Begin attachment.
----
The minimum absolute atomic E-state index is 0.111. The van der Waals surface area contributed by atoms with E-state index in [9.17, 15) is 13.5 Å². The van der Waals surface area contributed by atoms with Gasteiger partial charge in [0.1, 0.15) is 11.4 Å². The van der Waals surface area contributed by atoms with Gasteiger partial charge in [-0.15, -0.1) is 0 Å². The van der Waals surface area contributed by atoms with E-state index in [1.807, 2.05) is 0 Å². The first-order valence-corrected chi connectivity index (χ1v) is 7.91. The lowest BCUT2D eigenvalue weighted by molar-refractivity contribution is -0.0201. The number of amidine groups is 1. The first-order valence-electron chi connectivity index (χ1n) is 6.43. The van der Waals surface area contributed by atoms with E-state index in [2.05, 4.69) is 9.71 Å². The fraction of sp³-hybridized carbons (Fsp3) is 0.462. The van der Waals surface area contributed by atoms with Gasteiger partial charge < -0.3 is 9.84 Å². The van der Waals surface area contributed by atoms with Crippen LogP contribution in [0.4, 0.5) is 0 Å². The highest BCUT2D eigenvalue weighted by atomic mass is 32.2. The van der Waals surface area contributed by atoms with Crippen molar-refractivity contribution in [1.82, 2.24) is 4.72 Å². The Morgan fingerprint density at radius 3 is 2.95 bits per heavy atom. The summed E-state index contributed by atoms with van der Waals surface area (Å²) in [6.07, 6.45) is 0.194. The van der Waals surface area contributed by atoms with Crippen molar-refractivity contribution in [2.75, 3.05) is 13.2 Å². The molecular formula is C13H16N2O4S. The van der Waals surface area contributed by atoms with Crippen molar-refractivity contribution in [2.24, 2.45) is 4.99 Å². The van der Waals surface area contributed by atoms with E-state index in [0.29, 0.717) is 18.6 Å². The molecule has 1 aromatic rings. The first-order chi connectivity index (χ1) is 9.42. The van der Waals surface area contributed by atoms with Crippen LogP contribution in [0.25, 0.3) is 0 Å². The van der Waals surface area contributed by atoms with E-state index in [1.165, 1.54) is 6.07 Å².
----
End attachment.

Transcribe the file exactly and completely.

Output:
The minimum absolute atomic E-state index is 0.111. The van der Waals surface area contributed by atoms with E-state index in [9.17, 15) is 13.5 Å². The van der Waals surface area contributed by atoms with Gasteiger partial charge in [0.1, 0.15) is 11.4 Å². The van der Waals surface area contributed by atoms with Gasteiger partial charge in [-0.15, -0.1) is 0 Å². The van der Waals surface area contributed by atoms with E-state index in [1.807, 2.05) is 0 Å². The first-order valence-corrected chi connectivity index (χ1v) is 7.91. The lowest BCUT2D eigenvalue weighted by molar-refractivity contribution is -0.0201. The number of amidine groups is 1. The first-order valence-electron chi connectivity index (χ1n) is 6.43. The van der Waals surface area contributed by atoms with E-state index in [2.05, 4.69) is 9.71 Å². The fraction of sp³-hybridized carbons (Fsp3) is 0.462. The van der Waals surface area contributed by atoms with Gasteiger partial charge < -0.3 is 9.84 Å². The van der Waals surface area contributed by atoms with Crippen LogP contribution in [0.4, 0.5) is 0 Å². The highest BCUT2D eigenvalue weighted by atomic mass is 32.2. The van der Waals surface area contributed by atoms with Crippen molar-refractivity contribution in [1.82, 2.24) is 4.72 Å². The Morgan fingerprint density at radius 3 is 2.95 bits per heavy atom. The summed E-state index contributed by atoms with van der Waals surface area (Å²) in [6.07, 6.45) is 0.194. The van der Waals surface area contributed by atoms with Crippen molar-refractivity contribution in [2.75, 3.05) is 13.2 Å². The molecular formula is C13H16N2O4S. The van der Waals surface area contributed by atoms with Crippen molar-refractivity contribution in [2.24, 2.45) is 4.99 Å². The van der Waals surface area contributed by atoms with E-state index in [0.29, 0.717) is 18.6 Å². The molecule has 1 aromatic rings. The first-order chi connectivity index (χ1) is 9.42. The van der Waals surface area contributed by atoms with Crippen LogP contribution in [0.25, 0.3) is 0 Å². The van der Waals surface area contributed by atoms with E-state index in [1.165, 1.54) is 6.07 Å².